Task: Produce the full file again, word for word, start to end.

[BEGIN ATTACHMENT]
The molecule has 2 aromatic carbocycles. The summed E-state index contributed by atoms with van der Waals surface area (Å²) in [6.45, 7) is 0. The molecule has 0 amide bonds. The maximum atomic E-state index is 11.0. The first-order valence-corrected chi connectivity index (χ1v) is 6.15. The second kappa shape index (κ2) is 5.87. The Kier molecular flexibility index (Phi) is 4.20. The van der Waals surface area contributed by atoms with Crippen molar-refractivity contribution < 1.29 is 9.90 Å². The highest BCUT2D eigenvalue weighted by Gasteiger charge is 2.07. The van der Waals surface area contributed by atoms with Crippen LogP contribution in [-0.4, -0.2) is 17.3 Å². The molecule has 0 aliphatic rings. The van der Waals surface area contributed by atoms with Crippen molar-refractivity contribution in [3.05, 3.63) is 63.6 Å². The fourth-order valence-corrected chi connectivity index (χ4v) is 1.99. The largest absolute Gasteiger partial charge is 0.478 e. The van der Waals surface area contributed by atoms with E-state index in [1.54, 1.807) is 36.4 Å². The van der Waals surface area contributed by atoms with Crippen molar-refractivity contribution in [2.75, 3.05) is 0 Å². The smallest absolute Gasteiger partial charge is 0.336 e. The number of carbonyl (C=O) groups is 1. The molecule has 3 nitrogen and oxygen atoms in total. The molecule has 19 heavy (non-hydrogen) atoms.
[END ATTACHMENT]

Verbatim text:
The molecule has 2 aromatic carbocycles. The summed E-state index contributed by atoms with van der Waals surface area (Å²) in [6.45, 7) is 0. The molecule has 0 amide bonds. The maximum atomic E-state index is 11.0. The first-order valence-corrected chi connectivity index (χ1v) is 6.15. The second kappa shape index (κ2) is 5.87. The Kier molecular flexibility index (Phi) is 4.20. The van der Waals surface area contributed by atoms with Crippen molar-refractivity contribution < 1.29 is 9.90 Å². The highest BCUT2D eigenvalue weighted by Gasteiger charge is 2.07. The van der Waals surface area contributed by atoms with Crippen LogP contribution in [-0.4, -0.2) is 17.3 Å². The molecule has 0 aliphatic rings. The van der Waals surface area contributed by atoms with Crippen molar-refractivity contribution in [3.05, 3.63) is 63.6 Å². The fourth-order valence-corrected chi connectivity index (χ4v) is 1.99. The largest absolute Gasteiger partial charge is 0.478 e. The van der Waals surface area contributed by atoms with E-state index in [1.54, 1.807) is 36.4 Å². The van der Waals surface area contributed by atoms with Crippen molar-refractivity contribution in [2.75, 3.05) is 0 Å². The smallest absolute Gasteiger partial charge is 0.336 e. The number of carbonyl (C=O) groups is 1. The molecule has 3 nitrogen and oxygen atoms in total. The molecule has 19 heavy (non-hydrogen) atoms.